Behind Peter Green's Not-So-Shocking Exit from Fleetwood Mac

Peter Green in 1969. John McVie is in the background
Photo Credit
Michael Putland/Getty Images

On April 11, 1970, Fleetwood Mac co-founder Peter Green made an announcement in New Musical Express: he was leaving his band.

Although Peter Green’s Fleetwood Mac featuring Jeremy Spencer may have had a slightly unwieldy name when they first started out, once they shortened it to just plain ol’ Fleetwood Mac, they quickly found success. Among their hit singles: “Black Magic Woman” (later to become a much bigger hit when covered by Santana), “Albatross,” “Oh Well,” “Man of the World,” and “The Green Manalishi (with the Two Prong Crown),” with “Oh Well” and “Man of the World” both hitting No. 2 in the U.K. and “Albatross” actually topping the country's singles chart.

READ MORE: Fleetwood Mac's First Hit Served Them "Well"

Unfortunately, Green didn’t handle the band’s success terribly well. In fact, it would be fair to say that he just handled it terribly.

Taking large doses of LSD on an all-too-regular basis, Green grew a beard, started wearing robes and a crucifix, and was starting to get a little freaked out about the amount of money that the band was earning, recommending to his bandmate Mick Fleetwood that they should give it away. (Fleetwood has said that he responded to Green, “Well, you can do it, I don’t wanna do that, and that doesn’t make me a bad person.”) After attending a party at a commune in Munich, Germany in late March 1970, Green refused to leave the commune, and it took Fleetwood and two of the Mac’s roadies to retrieve him.

Given these changes in Green, his announcement of his imminent departure from Fleetwood Mac was somewhat less surprising than it might otherwise have been.

In the NME interview, Green cited his predominant reason for leaving as a desire for change, explaining, “I want to change my whole life, really, because I don’t want to be at all a part of the conditioned world and as much as possible I am getting out of it.”

He had another complaint on deck as well: the change in the musical dynamic within the band.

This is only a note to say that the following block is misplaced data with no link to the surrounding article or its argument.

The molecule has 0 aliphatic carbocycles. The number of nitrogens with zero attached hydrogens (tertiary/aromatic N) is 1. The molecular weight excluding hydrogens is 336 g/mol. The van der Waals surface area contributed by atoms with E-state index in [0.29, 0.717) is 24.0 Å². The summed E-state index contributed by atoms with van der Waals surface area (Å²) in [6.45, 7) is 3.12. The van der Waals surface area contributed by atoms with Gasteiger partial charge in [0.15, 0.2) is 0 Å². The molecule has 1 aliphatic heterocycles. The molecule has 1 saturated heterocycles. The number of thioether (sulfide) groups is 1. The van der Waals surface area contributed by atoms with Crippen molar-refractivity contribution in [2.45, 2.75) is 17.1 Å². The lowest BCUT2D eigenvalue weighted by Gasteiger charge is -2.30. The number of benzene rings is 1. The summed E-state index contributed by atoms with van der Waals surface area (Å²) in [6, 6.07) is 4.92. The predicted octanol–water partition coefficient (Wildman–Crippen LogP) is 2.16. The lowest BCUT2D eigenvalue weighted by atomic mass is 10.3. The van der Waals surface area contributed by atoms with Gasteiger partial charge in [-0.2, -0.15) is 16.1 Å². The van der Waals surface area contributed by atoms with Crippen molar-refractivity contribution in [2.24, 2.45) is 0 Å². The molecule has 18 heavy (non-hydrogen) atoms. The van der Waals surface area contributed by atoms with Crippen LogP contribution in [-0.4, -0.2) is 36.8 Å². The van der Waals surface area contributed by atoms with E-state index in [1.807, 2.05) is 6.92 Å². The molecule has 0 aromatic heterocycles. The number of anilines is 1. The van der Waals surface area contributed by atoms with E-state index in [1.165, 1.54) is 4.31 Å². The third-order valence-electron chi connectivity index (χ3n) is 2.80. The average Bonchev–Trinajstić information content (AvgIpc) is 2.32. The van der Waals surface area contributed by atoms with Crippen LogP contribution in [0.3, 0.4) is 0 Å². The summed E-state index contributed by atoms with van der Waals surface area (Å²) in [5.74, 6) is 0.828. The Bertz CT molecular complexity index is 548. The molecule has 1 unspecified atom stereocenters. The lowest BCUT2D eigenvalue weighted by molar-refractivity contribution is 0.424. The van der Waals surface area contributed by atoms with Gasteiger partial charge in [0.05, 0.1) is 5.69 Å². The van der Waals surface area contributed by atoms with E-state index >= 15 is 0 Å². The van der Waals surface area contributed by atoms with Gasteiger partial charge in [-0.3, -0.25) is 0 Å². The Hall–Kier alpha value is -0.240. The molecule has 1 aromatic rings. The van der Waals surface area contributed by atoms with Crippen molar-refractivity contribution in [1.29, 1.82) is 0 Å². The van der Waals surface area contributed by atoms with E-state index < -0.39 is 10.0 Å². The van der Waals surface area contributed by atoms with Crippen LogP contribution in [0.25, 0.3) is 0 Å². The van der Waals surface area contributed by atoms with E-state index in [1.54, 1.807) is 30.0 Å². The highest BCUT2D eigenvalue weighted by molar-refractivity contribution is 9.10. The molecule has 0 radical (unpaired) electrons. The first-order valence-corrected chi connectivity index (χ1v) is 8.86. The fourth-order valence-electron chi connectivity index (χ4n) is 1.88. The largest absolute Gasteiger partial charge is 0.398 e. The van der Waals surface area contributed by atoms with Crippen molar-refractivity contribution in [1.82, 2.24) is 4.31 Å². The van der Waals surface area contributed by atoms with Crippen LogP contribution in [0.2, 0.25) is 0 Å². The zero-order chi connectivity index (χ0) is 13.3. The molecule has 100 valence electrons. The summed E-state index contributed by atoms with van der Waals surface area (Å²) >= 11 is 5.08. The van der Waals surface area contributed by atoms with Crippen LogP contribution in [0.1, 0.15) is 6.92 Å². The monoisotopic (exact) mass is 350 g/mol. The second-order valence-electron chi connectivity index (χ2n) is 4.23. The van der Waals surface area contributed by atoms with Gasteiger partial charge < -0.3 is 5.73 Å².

“I was cut down by being a third of the group’s front line,” said Green. “That was quite fun when it started, but after a while I felt I couldn’t get into anything because after a couple of numbers I would have to step back to let the others have their chance. I want to get 100 percent into music. I want to do lots of jamming with different groups and musicians.”

That plan didn’t come to fruition as well as Green might have intended, unfortunately: aside from a few moments here and there, including appearances on Pete Bardens’ solo album The Answer, the jam album The End of the Game, and a few other moments of note here and there, Green’s life was mostly overwhelmed by his drug use and his mental illness, which would soon come to be diagnosed as schizophrenia.

Post-diagnosis, Green eventually managed to make somewhat of a comeback, thankfully, returning to music and eventually starting the Peter Green Splinter Group, a musical entity which released several albums during the 1990s and early 2000s, but perhaps his most high-profile collaboration of his later career came in 2002, when he contributed to Peter Gabriel’s Up album. Alas, Green died in 2020 at the age of 73, but when he did, he was remembered just as one might reasonably expect: as a founding member of Fleetwood Mac.

READ MORE: Peter Green, Fleetwood Mac Co-Founder, Dead at 73

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